Technological cooperation is one of the key topics of the transatlantic agenda. The capacity of nations to innovate and to regulate will define impact their future relevancy. Beyond setting incentives to enhance innovation, Regulation and setting standards is at the forefront of the geopolitical dimension of tech policy.
On June 24 from 12:00 to 1:00 pm Pacific Time, Germany’s Ambassador to the United States, Dr. Emily Haber, International Policy Director at Stanford University’s Cyber Policy Center, Marietje Schaake, and Chris Riley, Senior Fellow for Internet Governance at the R Street Institute, will discuss the opportunities and challenges of the digital transformation for the US and the EU with respect to strategies to strengthen democratic public spheres, restore digital trust and promote liberal liberal-democratic values through a global digital order. Nathanial Persily, co-director of the Stanford Cyber Policy Center, will introduce and moderate the event.
This event is part of the series “Meeting America,” virtual talks with the German Ambassador and American stakeholders across the United States.
This event is co-sponsored by the German Consulate General San Francisco and the American Council on Germany.
Dr. Emily Margarethe Haber has been German Ambassador to the United States since June 2018. Prior to her transfer to Washington, DC, she served in various leadership functions at the Foreign Office in Berlin. In 2009, she was appointed Political Director and, in 2011, State Secretary, the first woman to hold either post. Thereafter, she was deployed to the Federal Ministry of the Interior, serving as State Secretary in charge of homeland security and migration policy from 2014 until 2018. Emily Haber has many years of experience with Russia and the former Soviet Union. She held various posts at the German Embassy in Moscow, including Head of the Political Department. At the Foreign Office in Berlin, she served as Head of the OSCE Division and as Deputy Director-General for the Western Balkans, among other positions. Emily Haber holds a PhD in history and is married to former diplomat Hansjörg Haber. The couple has two sons.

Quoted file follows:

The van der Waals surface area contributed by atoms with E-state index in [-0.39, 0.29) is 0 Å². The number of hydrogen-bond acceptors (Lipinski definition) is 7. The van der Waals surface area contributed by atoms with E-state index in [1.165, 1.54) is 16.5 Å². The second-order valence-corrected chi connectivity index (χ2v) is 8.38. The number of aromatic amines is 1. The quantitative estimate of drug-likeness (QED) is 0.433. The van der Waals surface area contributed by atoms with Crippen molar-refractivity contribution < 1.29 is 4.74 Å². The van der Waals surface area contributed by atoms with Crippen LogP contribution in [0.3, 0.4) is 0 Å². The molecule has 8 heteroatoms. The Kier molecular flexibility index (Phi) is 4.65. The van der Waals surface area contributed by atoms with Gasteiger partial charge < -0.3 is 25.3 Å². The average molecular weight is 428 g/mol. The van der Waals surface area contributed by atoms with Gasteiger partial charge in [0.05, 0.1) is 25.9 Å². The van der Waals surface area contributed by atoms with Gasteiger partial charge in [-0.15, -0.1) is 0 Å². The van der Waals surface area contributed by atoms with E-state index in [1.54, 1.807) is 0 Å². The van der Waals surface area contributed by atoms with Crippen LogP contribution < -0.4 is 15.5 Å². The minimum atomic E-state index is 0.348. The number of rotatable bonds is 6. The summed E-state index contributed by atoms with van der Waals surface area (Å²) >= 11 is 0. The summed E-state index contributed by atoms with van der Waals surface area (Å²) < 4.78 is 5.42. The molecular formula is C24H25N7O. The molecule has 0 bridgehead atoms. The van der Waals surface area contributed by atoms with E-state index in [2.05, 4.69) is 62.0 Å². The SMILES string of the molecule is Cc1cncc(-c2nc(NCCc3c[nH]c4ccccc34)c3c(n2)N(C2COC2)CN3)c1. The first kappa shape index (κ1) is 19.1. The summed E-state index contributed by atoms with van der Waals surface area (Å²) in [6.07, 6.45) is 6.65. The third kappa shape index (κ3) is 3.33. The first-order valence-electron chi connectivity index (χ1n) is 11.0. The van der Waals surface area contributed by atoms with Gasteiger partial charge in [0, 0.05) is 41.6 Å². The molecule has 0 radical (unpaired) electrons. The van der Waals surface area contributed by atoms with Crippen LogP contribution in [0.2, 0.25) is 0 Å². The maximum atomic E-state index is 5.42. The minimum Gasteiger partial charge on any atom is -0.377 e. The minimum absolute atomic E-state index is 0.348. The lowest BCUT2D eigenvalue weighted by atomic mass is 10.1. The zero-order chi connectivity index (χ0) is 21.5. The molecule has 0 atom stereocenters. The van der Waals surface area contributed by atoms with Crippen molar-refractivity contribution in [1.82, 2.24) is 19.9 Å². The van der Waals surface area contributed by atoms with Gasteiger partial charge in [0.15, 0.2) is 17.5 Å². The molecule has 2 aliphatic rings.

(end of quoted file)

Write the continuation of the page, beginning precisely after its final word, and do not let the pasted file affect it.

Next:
Chris Riley is R Street’s senior fellow of Internet Governance. He will be leading the Knight Foundation-funded project on content moderation, running convenings of a broad range of stakeholders to develop a framework for platforms managing user-generated content. Chris will also be doing policy analysis around content regulatory issues related to that project, including work on Section 230 in the United States and the Digital Services Act in the European Union.
Prior to joining R Street, Chris led global public policy work for the Mozilla Corporation, managing their work on the ground in Washington, D.C., Brussels, Delhi and Nairobi from Mozilla’s San Francisco office, and worked with government policymakers, stakeholders in industry and civil society, and internal teams at Mozilla to advance their mission. Prior to that, he worked in the U.S. Department of State to help manage the Internet Freedom grants portfolio designated by Congress to support technology development, digital safety training, research and related work as a part of advancing the expression of human rights online in internet-repressive countries.
Chris received his bachelor’s in computer science from Wheeling Jesuit University, his PhD in computer science from Johns Hopkins University and his JD from Yale Law School.
Nathaniel Persily is the James B. McClatchy Professor of Law at Stanford Law School, with appointments in the departments of Political Science, Communication, and FSI.
Marietje Schaake is the International Policy Director at Stanford University’s Cyber Policy Center and international policy fellow at Stanford’s Institute for Human-Centered Artificial Intelligence.